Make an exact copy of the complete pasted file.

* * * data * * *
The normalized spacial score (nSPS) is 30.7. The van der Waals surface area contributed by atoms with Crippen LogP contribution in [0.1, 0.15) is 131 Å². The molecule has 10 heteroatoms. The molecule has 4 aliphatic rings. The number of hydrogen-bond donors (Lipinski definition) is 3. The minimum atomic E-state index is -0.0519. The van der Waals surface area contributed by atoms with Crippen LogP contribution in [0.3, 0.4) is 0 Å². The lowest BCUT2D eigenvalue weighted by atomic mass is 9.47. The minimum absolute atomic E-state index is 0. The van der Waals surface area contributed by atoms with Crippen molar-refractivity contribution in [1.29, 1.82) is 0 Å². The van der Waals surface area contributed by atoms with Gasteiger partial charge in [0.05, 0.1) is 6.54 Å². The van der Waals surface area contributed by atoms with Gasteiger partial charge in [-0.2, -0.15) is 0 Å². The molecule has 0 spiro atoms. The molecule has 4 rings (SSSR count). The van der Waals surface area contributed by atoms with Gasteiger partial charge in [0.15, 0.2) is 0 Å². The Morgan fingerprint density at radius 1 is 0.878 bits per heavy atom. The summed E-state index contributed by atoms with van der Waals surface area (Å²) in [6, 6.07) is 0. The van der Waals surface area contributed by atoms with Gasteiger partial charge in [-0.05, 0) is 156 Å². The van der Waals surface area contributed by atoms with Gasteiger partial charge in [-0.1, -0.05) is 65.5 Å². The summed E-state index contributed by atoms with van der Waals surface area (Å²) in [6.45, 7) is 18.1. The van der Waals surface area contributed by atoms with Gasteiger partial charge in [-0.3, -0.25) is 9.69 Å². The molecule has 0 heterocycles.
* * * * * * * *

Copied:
The normalized spacial score (nSPS) is 30.7. The van der Waals surface area contributed by atoms with Crippen LogP contribution in [0.1, 0.15) is 131 Å². The molecule has 10 heteroatoms. The molecule has 4 aliphatic rings. The number of hydrogen-bond donors (Lipinski definition) is 3. The minimum atomic E-state index is -0.0519. The van der Waals surface area contributed by atoms with Crippen LogP contribution in [0.3, 0.4) is 0 Å². The lowest BCUT2D eigenvalue weighted by atomic mass is 9.47. The minimum absolute atomic E-state index is 0. The van der Waals surface area contributed by atoms with Crippen molar-refractivity contribution in [1.29, 1.82) is 0 Å². The van der Waals surface area contributed by atoms with Gasteiger partial charge in [0.05, 0.1) is 6.54 Å². The van der Waals surface area contributed by atoms with Gasteiger partial charge in [-0.2, -0.15) is 0 Å². The molecule has 0 spiro atoms. The molecule has 4 rings (SSSR count). The van der Waals surface area contributed by atoms with Gasteiger partial charge in [0.15, 0.2) is 0 Å². The Morgan fingerprint density at radius 1 is 0.878 bits per heavy atom. The summed E-state index contributed by atoms with van der Waals surface area (Å²) in [6, 6.07) is 0. The van der Waals surface area contributed by atoms with Gasteiger partial charge in [-0.05, 0) is 156 Å². The van der Waals surface area contributed by atoms with Gasteiger partial charge in [-0.1, -0.05) is 65.5 Å². The summed E-state index contributed by atoms with van der Waals surface area (Å²) in [6.45, 7) is 18.1. The van der Waals surface area contributed by atoms with Gasteiger partial charge in [-0.3, -0.25) is 9.69 Å². The molecule has 0 heterocycles.